Home Human Resources News Tim Campbell MBE: What The X Factor teaches us about spotting talent

Tim Campbell MBE: What The X Factor teaches us about spotting talent

by LLB Editor
20th Sep 13 8:52 am

The London Loves Talent Awards chair on why talent is easy to spot but harder to retain

Tim Campbell MBE, chair of the first London Loves Talent Awards, is the 2005 winner of the Apprentice and founder of Bright Ideas Trust. Last year, Tim was awarded an MBE for services to enterprise culture.

As many of our clients are gearing up to start recruiting thousands of young people into their businesses through their apprentice and graduate programmes, much of the focus falls on their performance during the recruitment process.  Psychometric assessments, presentations and situational judgement tests are on the lips of many a recruiter at the moment. Personally, I am a bit more focused on their television habits. Many of them, like me, will be watching one of the most popular reality shows out there – The X Factor.  Now before you sigh, this is not a piece pontificating about the erosion of patience amongst the millennials who all want success overnight but more an understanding of what some of these talent shows can show us about talent solutions.

I don’t know about you but I can’t wait for the car-crash-Karaoke weekend episodes of the X Factor which has returned to our screens. Not only because I wish that I had the vocal skills of some of the goose bump-inducing talent that is unearthed by the rather torturous selection process, but secretly (until now that is!) because of the shockingly bad auditions some candidates give (where are their friends we constantly ask?!) and because of the power it gives.  Yes the power *cue evil laugh and holding little finger to corner of mouth*. The very clever format of the show allows for the public to join in on the task of becoming spotters of the best voice in the country and ultimately judges helping to decide who is going to have the nation’s next number one single and start a potentially very successful career.  And most of the time, as a collective, we are pretty good at picking the right people to progress to the next rounds and eventually be crowned the winner.  We instinctively know what good sounds like. 

This process is replicated most obviously in HR departments around the world. Now the comparison between Gary Barlow or Nicole Scherzinger and some hiring managers may not be immediately obvious (!) but the act of spotting talent is, especially within the emerging talent space where face –to-face interviews still carry so much weight in spotting future potential and assessing what great looks like.  I think many of us can recall that feeling of interviewing someone and knowing that they are perfect for the role as the answers they are giving to the panel tick off every positive indicator that is being assessed.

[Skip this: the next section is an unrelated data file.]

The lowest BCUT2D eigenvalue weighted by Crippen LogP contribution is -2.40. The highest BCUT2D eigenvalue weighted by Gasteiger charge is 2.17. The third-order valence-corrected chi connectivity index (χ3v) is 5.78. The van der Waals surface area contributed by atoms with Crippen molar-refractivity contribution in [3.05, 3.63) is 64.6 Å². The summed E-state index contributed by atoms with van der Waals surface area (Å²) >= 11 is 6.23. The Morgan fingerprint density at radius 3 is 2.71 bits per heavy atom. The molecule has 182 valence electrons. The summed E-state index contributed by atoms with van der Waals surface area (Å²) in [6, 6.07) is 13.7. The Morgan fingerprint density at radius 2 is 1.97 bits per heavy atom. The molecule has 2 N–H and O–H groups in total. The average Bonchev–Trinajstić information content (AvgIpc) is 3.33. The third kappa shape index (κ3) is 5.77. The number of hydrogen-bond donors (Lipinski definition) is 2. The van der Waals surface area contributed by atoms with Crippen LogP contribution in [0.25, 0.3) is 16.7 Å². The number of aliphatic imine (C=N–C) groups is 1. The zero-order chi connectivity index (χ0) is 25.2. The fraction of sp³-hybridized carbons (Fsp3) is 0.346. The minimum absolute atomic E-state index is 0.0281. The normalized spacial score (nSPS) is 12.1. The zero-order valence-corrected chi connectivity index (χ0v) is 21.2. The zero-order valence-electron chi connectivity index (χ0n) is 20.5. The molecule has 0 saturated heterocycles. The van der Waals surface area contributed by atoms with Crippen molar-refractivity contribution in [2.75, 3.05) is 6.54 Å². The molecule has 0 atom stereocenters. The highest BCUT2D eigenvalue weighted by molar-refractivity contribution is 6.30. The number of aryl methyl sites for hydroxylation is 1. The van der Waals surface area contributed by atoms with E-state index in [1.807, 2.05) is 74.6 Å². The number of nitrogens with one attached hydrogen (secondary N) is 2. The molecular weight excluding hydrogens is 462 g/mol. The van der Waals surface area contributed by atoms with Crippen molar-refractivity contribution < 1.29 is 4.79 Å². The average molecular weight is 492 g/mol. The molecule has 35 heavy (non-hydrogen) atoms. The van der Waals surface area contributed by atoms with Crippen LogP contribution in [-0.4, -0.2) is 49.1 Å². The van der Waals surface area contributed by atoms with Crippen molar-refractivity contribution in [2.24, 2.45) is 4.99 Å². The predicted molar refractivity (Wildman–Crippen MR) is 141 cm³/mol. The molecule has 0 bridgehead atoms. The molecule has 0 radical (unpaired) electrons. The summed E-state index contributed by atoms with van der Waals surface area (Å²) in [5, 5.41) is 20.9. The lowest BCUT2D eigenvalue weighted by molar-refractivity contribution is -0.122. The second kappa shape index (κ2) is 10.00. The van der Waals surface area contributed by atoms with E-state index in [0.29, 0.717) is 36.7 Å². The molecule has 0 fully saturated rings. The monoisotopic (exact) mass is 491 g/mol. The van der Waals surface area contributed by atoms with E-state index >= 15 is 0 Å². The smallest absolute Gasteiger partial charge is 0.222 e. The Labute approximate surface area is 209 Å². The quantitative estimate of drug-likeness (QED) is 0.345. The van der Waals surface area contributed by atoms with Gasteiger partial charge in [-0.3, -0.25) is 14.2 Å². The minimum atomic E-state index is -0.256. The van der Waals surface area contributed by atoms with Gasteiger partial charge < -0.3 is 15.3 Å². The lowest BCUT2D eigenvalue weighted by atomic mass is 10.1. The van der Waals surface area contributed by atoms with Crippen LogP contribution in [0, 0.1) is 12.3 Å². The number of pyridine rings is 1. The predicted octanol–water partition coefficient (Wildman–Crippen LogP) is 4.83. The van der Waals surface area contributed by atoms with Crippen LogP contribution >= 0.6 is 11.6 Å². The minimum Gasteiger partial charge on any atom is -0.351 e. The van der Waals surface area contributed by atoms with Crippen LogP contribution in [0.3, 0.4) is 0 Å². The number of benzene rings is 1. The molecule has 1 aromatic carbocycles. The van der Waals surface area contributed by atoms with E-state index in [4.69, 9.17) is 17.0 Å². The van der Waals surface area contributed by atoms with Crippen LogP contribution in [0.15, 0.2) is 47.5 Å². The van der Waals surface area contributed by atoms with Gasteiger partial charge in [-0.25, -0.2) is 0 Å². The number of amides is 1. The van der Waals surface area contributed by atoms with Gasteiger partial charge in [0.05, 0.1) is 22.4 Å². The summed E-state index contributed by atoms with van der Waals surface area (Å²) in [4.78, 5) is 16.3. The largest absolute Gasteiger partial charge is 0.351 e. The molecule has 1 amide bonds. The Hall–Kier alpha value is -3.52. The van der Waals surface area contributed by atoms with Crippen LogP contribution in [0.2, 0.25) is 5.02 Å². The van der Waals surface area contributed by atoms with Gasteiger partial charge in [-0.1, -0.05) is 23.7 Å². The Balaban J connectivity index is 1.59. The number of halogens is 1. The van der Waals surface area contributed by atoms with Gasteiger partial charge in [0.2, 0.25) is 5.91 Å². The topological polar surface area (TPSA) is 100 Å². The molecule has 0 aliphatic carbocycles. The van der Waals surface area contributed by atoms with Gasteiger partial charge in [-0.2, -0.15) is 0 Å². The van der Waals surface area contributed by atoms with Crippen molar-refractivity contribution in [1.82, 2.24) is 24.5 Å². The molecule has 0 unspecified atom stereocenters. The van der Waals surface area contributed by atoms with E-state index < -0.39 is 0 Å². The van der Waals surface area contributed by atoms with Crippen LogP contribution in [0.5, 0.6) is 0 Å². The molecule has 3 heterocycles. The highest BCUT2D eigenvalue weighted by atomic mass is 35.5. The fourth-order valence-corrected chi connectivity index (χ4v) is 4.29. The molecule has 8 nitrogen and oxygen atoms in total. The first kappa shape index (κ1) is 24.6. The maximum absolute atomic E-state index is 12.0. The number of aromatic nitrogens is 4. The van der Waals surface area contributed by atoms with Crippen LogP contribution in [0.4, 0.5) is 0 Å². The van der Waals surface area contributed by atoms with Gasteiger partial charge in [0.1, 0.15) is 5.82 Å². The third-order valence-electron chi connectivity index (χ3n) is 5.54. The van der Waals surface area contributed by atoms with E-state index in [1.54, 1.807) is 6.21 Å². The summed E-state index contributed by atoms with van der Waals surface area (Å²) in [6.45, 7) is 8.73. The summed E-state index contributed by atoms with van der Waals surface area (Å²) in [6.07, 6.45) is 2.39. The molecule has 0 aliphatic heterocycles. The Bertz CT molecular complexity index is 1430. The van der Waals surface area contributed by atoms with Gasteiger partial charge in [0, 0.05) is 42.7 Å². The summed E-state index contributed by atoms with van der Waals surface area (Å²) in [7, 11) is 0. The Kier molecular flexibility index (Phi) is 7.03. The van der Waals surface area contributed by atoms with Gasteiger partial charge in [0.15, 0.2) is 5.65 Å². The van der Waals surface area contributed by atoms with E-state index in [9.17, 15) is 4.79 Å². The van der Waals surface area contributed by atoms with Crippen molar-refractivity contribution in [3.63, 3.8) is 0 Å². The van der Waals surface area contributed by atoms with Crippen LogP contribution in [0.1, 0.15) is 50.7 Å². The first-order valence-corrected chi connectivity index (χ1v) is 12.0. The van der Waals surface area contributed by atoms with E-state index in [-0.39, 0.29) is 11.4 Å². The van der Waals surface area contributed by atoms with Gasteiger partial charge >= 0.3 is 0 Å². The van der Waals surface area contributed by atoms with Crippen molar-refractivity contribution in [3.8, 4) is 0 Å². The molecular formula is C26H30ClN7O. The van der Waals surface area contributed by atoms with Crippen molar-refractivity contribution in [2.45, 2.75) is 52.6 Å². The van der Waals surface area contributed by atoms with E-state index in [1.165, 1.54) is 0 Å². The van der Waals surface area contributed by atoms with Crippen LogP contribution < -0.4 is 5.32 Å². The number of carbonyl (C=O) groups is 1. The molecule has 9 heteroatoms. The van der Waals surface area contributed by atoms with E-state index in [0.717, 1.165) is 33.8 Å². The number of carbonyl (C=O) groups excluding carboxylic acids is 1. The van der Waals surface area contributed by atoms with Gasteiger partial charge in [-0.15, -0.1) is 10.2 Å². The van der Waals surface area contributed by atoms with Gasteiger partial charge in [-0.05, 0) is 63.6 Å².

However, for me the real magic doesn’t happen in the interview room or on the audition stage of the show.  The true ‘magic’ is in the generation of a pipeline of suitable candidates that could get the job in the first place.  For me shows like the X Factor highlight the importance of two elements of the recruitment process: an impactful attraction strategy and a clearly articulated employee value proposition.  On attraction, understanding where the target market for the role you are recruiting for is critical. This may be obvious to many of us, but here at Alexander Mann Solutions we are still amazed at the amount of money spent on fairly standard adverts placed in totally inappropriate publications.  Spending £15,000 on broadsheet adverts may be appropriate for some roles but given youth online activity there may be more bangs for your buck advertising online via Spotify, for example.  Leveraging the power of your brand is also essential.  Now we can’t all be a Vodafone or Rolls Royce but if we can emphasise how our brands make a difference in the world and how the applicant can contribute to that, these are proving as important to Gen Y as overall remuneration.  The employee value proposition has to be very clear regarding what the applicant gets for bringing their capabilities and potential to the table. The salary and benefits will be high on the checklist for candidates but they will also need to see what the career progression opportunities are.  Case studies and testimonials from your internal ‘celebrities’ who have advanced along similar paths will really impact potential applicants.  Bringing previous winners back onto the show is not an altruistic Simon Cowell act!

Love it or loathe it, over the next few months the X Factor global brand will attract on average 10 million television viewers per show and most interestingly over 200,000 applications.  With a ratio 200000:1 I will never moan about volume resourcing again.  So from an attraction perspective the show is doing something right.  Employing a clear EVP, relevant advertising channels, transparent assessment process involving relevant stakeholders coupled with high profile case studies displaying what good looks like should all be a part of any talent attraction strategy. Watching the next series I am definitely as interested in the process that got the eventual winner to apply as I am in their selection at each stage of the selection process. 

Tim Campbell MBE, chair of the first London Loves Talent Awards, is the 2005 winner of the Apprentice and founder of Bright Ideas Trust. Last year, Tim was awarded an MBE for services to enterprise culture.

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